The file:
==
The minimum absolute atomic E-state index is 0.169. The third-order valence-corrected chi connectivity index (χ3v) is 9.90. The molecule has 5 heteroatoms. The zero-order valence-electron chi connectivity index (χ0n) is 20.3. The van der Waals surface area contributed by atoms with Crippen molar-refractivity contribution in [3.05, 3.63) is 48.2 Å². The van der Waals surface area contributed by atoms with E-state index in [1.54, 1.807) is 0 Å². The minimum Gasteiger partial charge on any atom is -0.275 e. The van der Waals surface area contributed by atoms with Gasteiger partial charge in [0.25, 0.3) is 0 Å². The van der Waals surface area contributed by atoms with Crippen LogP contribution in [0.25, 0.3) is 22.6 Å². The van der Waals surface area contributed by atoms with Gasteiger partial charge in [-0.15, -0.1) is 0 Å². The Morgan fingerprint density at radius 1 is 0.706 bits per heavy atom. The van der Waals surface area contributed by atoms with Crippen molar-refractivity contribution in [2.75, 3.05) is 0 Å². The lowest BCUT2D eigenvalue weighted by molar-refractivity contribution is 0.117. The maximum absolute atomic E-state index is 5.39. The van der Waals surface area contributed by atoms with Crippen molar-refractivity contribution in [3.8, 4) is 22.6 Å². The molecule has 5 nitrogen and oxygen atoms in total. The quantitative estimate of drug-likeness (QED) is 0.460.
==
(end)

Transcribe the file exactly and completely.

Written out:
The minimum absolute atomic E-state index is 0.169. The third-order valence-corrected chi connectivity index (χ3v) is 9.90. The molecule has 5 heteroatoms. The zero-order valence-electron chi connectivity index (χ0n) is 20.3. The van der Waals surface area contributed by atoms with Crippen molar-refractivity contribution in [3.05, 3.63) is 48.2 Å². The van der Waals surface area contributed by atoms with E-state index in [1.54, 1.807) is 0 Å². The minimum Gasteiger partial charge on any atom is -0.275 e. The van der Waals surface area contributed by atoms with Gasteiger partial charge in [0.25, 0.3) is 0 Å². The van der Waals surface area contributed by atoms with Crippen LogP contribution in [0.25, 0.3) is 22.6 Å². The van der Waals surface area contributed by atoms with Gasteiger partial charge in [-0.15, -0.1) is 0 Å². The Morgan fingerprint density at radius 1 is 0.706 bits per heavy atom. The van der Waals surface area contributed by atoms with Crippen molar-refractivity contribution in [2.75, 3.05) is 0 Å². The lowest BCUT2D eigenvalue weighted by molar-refractivity contribution is 0.117. The maximum absolute atomic E-state index is 5.39. The van der Waals surface area contributed by atoms with Crippen molar-refractivity contribution in [3.8, 4) is 22.6 Å². The molecule has 5 nitrogen and oxygen atoms in total. The quantitative estimate of drug-likeness (QED) is 0.460.